Or something like that. Crisp, English articulation (Lecter!) The chastened offender makes a little "Oh" and sinks to a squat.

There's a stir of nervousness, but no one in the band is fazed in the slightest.

Jaison: "OK! Does anyone have any questions?"

Suddenly no one's sure. Then a hand shoots up. Ah! A question, delivered with confident professionalism — as it turns out, exactly the wrong approach.

"This is Corporate Rock Writer X from This is a question for Robert. Do you think technology helps or hurts what you're doing at this point?"

A pause, Fripp motionless with the mic.

"Look. If you have a professional question, don't ask it. Don't ask it. All the answers for those questions are already out there available and you can find them. Let's use this time. We are never going to be here together in this configuration again. If you don't have a question that is burning inside you and for some important reason needs to be asked, then don't bother at all, because we're too old to be bothered with professional questions."

Awesome. He finds no merit in the question so he blows it off. Quality control all the way down the line. I mean, discipline is one of Fripp's watchwords — the title of a major Crimson album and even of his own record company, Discipline Mobile.

But here's the cool-ass thing about L.A. The imperious but romantic style of life embodied by British rock royalty is perfectly complimented by our sun-kissed Western shores. No one got uptight. We just tried again, a woman this time.

"Hi. I'm not sure if this question is professional or burning or essential or what it is..."


"Why do you do this, Robert? Is it fun?"


Robert: "I'll turn that one over to Adrian."

And so on.

Good recovery. Hell, everyone knows they are in for an orgy of free booze and sushi, so it's literally impossible to bring us down. If the host wants to humiliate a few unfortunates — then off with their heads!

Belew and Trey are poker-faced super-pros, and they do a fair job playing the accommodating members of Crimson. But really — Fripp's perfect diction and headmaster manners make him a perfect candidate for villain roles in a Hollywood movie. English accents — the best villains always got 'em.

Suddenly no one wants to ask a question, so it looks like it's my turn.

"Nate Diamond, Hollywood Five-O. Your new stuff is really cinematic-sounding. Have you guys ever considered doing scores for films?"

Expectant pause.

Was a scorching riposte about to cut my head off?

"Steven Seagal," begins Fripp, "hasn't called and asked me." (laughter)

Steven Freaking Seagal?!? Bingo. Five-O had a King Crimson

"Film music is very political," he continued. So probably no. But I'm not against it."

Trey: "Anyway Tarkovsky is dead."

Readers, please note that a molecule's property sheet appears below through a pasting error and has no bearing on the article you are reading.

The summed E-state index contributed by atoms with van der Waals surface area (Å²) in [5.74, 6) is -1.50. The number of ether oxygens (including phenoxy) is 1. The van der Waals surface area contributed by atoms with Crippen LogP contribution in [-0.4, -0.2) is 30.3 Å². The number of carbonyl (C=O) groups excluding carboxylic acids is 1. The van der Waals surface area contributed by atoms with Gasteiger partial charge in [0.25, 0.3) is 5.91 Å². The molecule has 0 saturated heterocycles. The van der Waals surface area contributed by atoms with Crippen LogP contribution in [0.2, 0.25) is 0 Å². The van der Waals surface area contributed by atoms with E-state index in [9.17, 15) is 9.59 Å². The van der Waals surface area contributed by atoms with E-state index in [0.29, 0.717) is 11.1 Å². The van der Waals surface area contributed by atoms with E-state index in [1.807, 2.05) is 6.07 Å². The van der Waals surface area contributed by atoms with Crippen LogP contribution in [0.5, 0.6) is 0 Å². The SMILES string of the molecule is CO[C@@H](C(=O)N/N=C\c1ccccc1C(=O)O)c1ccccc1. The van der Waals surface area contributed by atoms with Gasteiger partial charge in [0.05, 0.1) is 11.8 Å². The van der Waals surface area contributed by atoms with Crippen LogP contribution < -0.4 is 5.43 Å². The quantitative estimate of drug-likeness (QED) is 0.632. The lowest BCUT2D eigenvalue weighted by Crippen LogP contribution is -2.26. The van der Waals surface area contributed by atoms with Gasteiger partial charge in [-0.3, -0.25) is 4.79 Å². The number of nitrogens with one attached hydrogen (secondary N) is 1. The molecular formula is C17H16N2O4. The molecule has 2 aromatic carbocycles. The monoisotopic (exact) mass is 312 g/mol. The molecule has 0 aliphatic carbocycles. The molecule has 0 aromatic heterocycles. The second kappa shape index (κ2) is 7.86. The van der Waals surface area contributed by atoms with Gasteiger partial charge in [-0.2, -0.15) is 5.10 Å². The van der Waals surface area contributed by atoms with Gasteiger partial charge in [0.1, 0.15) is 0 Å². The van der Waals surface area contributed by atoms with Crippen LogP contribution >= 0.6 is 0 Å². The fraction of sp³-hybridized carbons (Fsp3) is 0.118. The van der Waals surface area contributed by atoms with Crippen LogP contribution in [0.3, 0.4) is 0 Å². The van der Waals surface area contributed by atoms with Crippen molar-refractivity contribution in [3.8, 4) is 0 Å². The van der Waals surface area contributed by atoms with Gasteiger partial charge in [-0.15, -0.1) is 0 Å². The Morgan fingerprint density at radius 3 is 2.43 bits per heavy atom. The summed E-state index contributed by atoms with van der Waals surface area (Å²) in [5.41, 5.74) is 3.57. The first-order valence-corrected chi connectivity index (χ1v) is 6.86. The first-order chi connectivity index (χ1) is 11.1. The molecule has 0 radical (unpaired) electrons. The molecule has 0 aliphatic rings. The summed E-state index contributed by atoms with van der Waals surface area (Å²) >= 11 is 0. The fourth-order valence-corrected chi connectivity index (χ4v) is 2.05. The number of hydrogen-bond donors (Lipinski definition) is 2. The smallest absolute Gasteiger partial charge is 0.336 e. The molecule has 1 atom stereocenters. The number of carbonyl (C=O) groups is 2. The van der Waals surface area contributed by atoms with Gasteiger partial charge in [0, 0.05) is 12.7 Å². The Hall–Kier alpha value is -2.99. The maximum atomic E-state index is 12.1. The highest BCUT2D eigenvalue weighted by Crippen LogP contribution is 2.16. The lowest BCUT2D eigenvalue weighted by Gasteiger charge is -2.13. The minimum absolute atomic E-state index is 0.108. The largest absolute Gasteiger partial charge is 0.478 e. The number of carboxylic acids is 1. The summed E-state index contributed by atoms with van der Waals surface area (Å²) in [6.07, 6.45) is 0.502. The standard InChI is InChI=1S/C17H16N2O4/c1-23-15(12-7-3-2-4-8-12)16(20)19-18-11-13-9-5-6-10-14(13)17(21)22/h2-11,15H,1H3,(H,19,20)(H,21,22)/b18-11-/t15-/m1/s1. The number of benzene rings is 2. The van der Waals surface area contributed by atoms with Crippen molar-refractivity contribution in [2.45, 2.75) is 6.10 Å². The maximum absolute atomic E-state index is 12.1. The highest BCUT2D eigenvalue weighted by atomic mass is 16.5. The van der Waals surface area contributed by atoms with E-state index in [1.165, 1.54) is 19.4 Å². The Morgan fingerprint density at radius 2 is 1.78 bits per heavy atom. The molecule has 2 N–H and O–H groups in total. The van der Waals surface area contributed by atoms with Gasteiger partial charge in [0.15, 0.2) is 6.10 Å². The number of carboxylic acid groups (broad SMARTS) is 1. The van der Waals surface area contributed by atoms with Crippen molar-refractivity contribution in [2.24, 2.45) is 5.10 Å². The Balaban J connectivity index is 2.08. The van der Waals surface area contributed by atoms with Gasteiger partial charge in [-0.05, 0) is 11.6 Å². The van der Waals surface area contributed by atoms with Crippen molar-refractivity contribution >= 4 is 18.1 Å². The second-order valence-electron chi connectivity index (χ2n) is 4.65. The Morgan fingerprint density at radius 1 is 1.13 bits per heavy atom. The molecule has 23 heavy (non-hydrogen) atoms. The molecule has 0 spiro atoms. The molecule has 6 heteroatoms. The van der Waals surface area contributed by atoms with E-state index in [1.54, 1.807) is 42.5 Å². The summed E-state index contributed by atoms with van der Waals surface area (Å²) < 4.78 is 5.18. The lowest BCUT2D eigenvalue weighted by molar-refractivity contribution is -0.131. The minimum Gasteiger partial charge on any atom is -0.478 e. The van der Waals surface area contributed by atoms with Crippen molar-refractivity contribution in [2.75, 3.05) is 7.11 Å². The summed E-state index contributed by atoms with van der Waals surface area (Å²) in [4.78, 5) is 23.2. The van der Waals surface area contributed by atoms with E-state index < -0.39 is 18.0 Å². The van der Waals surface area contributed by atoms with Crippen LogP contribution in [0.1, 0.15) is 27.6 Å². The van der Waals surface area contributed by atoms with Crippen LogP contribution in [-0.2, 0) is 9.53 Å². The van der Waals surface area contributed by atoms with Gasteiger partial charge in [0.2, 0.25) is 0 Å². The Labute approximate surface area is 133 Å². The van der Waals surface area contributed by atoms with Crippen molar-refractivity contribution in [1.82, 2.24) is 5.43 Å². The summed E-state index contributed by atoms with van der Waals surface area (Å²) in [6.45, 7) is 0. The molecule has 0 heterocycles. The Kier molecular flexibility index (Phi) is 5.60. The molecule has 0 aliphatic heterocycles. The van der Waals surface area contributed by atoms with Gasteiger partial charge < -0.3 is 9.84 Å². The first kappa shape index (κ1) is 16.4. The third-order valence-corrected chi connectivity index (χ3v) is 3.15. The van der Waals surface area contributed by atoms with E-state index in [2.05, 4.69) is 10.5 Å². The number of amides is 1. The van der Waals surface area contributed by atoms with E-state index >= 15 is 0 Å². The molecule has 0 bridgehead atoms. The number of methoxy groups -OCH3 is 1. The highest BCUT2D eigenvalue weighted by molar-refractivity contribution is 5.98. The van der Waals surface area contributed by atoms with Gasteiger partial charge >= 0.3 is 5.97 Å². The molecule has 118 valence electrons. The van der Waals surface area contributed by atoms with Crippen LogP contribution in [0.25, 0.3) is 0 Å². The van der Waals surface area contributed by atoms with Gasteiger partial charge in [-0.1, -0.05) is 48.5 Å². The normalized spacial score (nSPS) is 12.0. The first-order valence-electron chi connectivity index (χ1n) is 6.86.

Adrian: "Maybe later."

Somebody pipes up: Would you ever appear on Howard Stern?

Fripp: (deadpan) "I don't think my buns are firm enough. (laughter) But I'll tell you the opportunity where I would appear. Stern had a battle of the bands where his band and the competition both played King Crimson. I would have appeared as judge for that, that's probably the only reason I would, but I was not invited."

Q: Did you know Howard did a take-off using your music called "Lord of the Anal Rings"?

Fripp: "That one I haven't given permission for." (laughter)

Then the Q&A detours onto lovefest lane as people ask about Crimson's 2001 tour with Tool. As everyone knows, Maynard is a huge fan.

Fripp: "In 33 years it was one of my two favorite tours. It was a privilege. Wonderful stuff."

Q: What was the other favorite tour?

Fripp: "CG3 in 1997."

Robert also warns of a potent power trio featuring Les from Primus on bass, Adrian Belew, and Danny, drummer from Tool.

Q: What do you recall about the day you opened for the Stones in Hyde Park in '69?

Fripp: "I recall (keyboardist) Greg Lake being knocked down by a cardboard Brian Jones. There was also a plan to release thousands of butterflies. But they had been damaged in transport and so the boxes were brought out which were filled with dead butterflies. That's one memory I have. We also played the West Palm Beach Fest in '69 with the Stones. The Hell's Angels were security."

For an instant the shadow of Altamont flickered over the room. Dead butterflies indeed.

Q: Adrian, earlier you said anything to do with Crimson is predominately male. Why is that?

Adrian: "I'll give that to Robert."

Robert: "Because women don't like us. (laughter) I don't know if it's related but there is a memory I have. When I was young, I told my mother I'd decided to become a professional musician. She burst into tears. She says she has no memory of that. I don't know if it's true or not, I only know I remember it. I once asked her why. And she said, because I was afraid you would become bitter."

Adrian: "Oh, come now."

Robert: "But I'm not bitter. I'm not bitter."

On that unusual protestation, the Q&A was wrapped.

SEAGAL EXPOSEAnd that was my 60 minutes in the Crimson Court. Pity I couldn't stay for the sushi feeding frenzy. I had to split for Silverlake pronto for a friend's birthday toast.

Sanctuary Records and King Crimson, allow me to say thanks for the beer, the music, the straight talk and the rock and roll comedy. Trust me, I'm going to have Steven Seagal's people call you just as soon as he comes out from underneath his bed.